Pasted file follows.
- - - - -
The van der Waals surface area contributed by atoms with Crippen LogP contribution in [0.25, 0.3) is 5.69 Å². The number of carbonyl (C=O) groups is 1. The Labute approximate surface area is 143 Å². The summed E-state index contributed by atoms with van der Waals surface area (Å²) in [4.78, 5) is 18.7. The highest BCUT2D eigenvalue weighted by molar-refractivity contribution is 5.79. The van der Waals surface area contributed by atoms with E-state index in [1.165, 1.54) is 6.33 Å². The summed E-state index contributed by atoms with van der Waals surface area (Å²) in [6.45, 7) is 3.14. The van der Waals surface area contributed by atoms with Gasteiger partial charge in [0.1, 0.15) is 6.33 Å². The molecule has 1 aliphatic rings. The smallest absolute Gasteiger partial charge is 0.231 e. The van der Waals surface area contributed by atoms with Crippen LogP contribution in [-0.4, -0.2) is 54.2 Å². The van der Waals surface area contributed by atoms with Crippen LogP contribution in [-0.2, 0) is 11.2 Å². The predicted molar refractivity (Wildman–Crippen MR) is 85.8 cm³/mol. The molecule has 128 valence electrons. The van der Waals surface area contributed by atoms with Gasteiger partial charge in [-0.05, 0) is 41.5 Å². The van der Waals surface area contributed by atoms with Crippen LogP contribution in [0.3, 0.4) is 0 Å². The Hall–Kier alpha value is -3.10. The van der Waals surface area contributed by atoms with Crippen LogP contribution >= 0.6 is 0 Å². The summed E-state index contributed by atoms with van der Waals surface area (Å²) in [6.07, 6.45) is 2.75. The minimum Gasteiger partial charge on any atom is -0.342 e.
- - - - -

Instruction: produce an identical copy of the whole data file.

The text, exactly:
The van der Waals surface area contributed by atoms with Crippen LogP contribution in [0.25, 0.3) is 5.69 Å². The number of carbonyl (C=O) groups is 1. The Labute approximate surface area is 143 Å². The summed E-state index contributed by atoms with van der Waals surface area (Å²) in [4.78, 5) is 18.7. The highest BCUT2D eigenvalue weighted by molar-refractivity contribution is 5.79. The van der Waals surface area contributed by atoms with E-state index in [1.165, 1.54) is 6.33 Å². The summed E-state index contributed by atoms with van der Waals surface area (Å²) in [6.45, 7) is 3.14. The van der Waals surface area contributed by atoms with Gasteiger partial charge in [0.1, 0.15) is 6.33 Å². The molecule has 1 aliphatic rings. The smallest absolute Gasteiger partial charge is 0.231 e. The van der Waals surface area contributed by atoms with Crippen LogP contribution in [-0.4, -0.2) is 54.2 Å². The van der Waals surface area contributed by atoms with Crippen LogP contribution in [-0.2, 0) is 11.2 Å². The predicted molar refractivity (Wildman–Crippen MR) is 85.8 cm³/mol. The molecule has 128 valence electrons. The van der Waals surface area contributed by atoms with Gasteiger partial charge in [-0.05, 0) is 41.5 Å². The van der Waals surface area contributed by atoms with Crippen LogP contribution in [0.3, 0.4) is 0 Å². The Hall–Kier alpha value is -3.10. The van der Waals surface area contributed by atoms with Crippen LogP contribution >= 0.6 is 0 Å². The summed E-state index contributed by atoms with van der Waals surface area (Å²) in [6.07, 6.45) is 2.75. The minimum Gasteiger partial charge on any atom is -0.342 e.